Knight v. Thompson: The Eleventh Circuit's Perpetuation of Historical Practices of Colonization
Knight v. Thomp son: The E leventh Circuit's Perpetuation of Historical Practices of Colonization
Randi Dawn Gardner Hardin 0 1
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1 Randi Dawn G. Hardin,Knight v. Th ompson: Th e Eleventh Circuit's Perpetuation of Historical Practices of Colonization , 38 Am. Indian L. Rev. 579, 2014
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KNIGHT V. THOMPSON: THE ELEVENTH CIRCUIT’S
PERPETUATION OF HISTORICAL PRACTICES OF
In the case Knight v. Thompson, Ricky Knight and several other
plaintiffs sued the Alabama Department of Corrections (ADOC) over its
severely restrictive grooming policy, asserting that the policy impermissibly
violated the Religious Exercise in Land Use and by Institutionalized
Persons Act (RLUIPA) and infringed upon the plaintiffs’ rights to wear
their hair in accordance with their religious beliefs. The ADOC instituted a
policy to promote health and safety within its prison system that “requires
all male prison inmates to wear a regular hair cut . . . off the neck and
ears.”1 The ADOC does not allow any exceptions to this policy for any
reason.2 However, many people follow religions that dictate they maintain
long hair, including Ricky Knight—a Native American who believes that
“wearing long hair is a central tenant of [his] religious faith.”3
Many states impose hygiene standards for inmates, but few refuse to
allow inmates the ability to groom themselves as mandated by their
religion.4 Congress enacted the RLUIPA in order to protect inmates from
arbitrary policies that prevent the exercise of their religious beliefs. In an
attempt to secure his rights to wear his hair in accordance with his religion,
Knight sued the ADOC on the basis that their strict grooming policy
violated the RLUIPA.
The Eleventh Circuit reviewed the policies of the ADOC, and ruled that
even though there was a substantial burden upon Knight’s right to practice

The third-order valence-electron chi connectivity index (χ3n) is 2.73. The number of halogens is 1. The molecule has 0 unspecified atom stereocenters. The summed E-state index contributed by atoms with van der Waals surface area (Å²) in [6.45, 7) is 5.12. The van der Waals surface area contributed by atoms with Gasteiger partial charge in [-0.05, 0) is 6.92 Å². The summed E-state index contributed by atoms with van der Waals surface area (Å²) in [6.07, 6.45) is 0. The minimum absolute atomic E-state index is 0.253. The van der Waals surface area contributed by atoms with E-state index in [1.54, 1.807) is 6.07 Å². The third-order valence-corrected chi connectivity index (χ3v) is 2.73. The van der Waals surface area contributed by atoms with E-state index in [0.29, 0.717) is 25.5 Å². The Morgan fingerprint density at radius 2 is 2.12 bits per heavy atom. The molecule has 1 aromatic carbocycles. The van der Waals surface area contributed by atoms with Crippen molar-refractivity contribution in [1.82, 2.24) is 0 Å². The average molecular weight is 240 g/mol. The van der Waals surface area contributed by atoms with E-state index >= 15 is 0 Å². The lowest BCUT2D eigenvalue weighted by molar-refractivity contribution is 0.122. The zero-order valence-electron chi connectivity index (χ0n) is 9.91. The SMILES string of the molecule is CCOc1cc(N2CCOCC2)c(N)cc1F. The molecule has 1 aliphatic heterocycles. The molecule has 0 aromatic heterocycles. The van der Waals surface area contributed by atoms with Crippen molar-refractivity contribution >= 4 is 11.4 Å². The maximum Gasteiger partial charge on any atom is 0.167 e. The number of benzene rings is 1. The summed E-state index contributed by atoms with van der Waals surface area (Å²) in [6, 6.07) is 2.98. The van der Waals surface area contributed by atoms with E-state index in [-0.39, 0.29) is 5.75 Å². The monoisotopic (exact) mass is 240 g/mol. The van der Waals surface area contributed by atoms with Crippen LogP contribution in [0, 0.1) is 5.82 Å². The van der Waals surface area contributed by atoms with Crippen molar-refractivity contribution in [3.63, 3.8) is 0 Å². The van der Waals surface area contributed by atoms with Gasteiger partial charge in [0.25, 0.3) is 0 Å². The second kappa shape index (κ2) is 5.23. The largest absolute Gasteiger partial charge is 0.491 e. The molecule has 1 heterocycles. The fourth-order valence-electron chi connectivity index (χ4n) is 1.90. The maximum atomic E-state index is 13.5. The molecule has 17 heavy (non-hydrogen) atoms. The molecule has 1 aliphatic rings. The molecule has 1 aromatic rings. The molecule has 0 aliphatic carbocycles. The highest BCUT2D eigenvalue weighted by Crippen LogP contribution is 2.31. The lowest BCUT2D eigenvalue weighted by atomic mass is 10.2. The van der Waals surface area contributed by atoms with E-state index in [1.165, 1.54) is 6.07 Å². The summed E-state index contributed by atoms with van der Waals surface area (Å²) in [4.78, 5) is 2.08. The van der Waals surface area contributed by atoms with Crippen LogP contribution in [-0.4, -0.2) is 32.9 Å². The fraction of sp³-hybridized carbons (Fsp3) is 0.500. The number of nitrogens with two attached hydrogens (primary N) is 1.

his religion, the ADOC’s policies were permissible and did not violate the
RLUIPA. In doing so, the Eleventh Circuit ignored the requirements of the
RLUIPA in order to uphold the policy of the ADOC.
Part II of this paper discusses the law prior to this case, including the
First Amendment, the RLUIPA, and how courts have interpreted the
* Second-year student, University of Oklahoma College of Law.
1. Knight v. Thompson, 723 F.3d 1275, 1277 (11th Cir. 2013).
4. Dawinder S. Sidhu, Religious Freedom and Inmate Grooming Standards, 66 U.
MIAMI L. REV. 923, 927 (2012).
RLUIPA. Part III describes the facts of this case, the primary issues, and the
Eleventh Circuit’s holding that the ADOC did not violate the RLUIPA. Part
IV discusses how the court reached its decision. Part V analyzes how the
court erred by giving excessive deference to the ADOC and imposing the
ADOC’s burden of proof on Knight; the negative implications that will
result due to the continued allowance of policies which infringe upon the
religious exercise of inmates; and how the Eleventh Circuit’s ruling further
perpetuates the United States’ historical practices of colonization to the
detriment of Native Americans.
II. Law Before Knight v. Thompson
The idea of “freedom of religion” is one of the founding principles of the
United States. The Founding Fathers of our country codified this belief
within the U.S. Constitution, further solidifying this standard within
American culture and law. This country’s strong policy of permitting
unfettered religious practice continues today, and the U.S. Supreme Court
has upheld this tenet numerous times. The Supreme Court has stated, “no
liberty is more essential . . . than is the religious liberty protected by the
Free Exercise Clause.”5 However, the U.S. government and its courts have,
at times, violated this sacred principle by allowing unchecked violations of
religious freedoms to stand uncorrected. When the courts allow
degradations of private citizens’ religious rights to continue in direct
contradiction to the Constitution, they impermissibly endanger the rights of
all U.S. citizens, and fail to uphold the philosophy upon which this country
A. Federal Constitutional Protections for Religious Beliefs
The First Amendment’s Free Exercise Clause states, “Congress shall
make no law respecting an establishment of religion, or prohibiting the free
exercise thereof.”6 The First Amendment works to protect against undue
governmental regulation of religious beliefs. “Government may neither
compel affirmation of a repugnant belief . . . nor penalize or discriminate
against individuals or groups because they hold religious views abhorrent to
the authorities.”7 The government must refrain from regulating religious
acts which do not “pose some substantial threat to public safety, peace or
order.”8 When a law puts a person in a position where they have to choose
between complying with the law and complying with the principles of their
faith, it violates the Free Exercise Clause.9
The hallmark of modern First Amendment interpretation comes from
Sherbert v. Verner, where the Supreme Court stated that only a compelling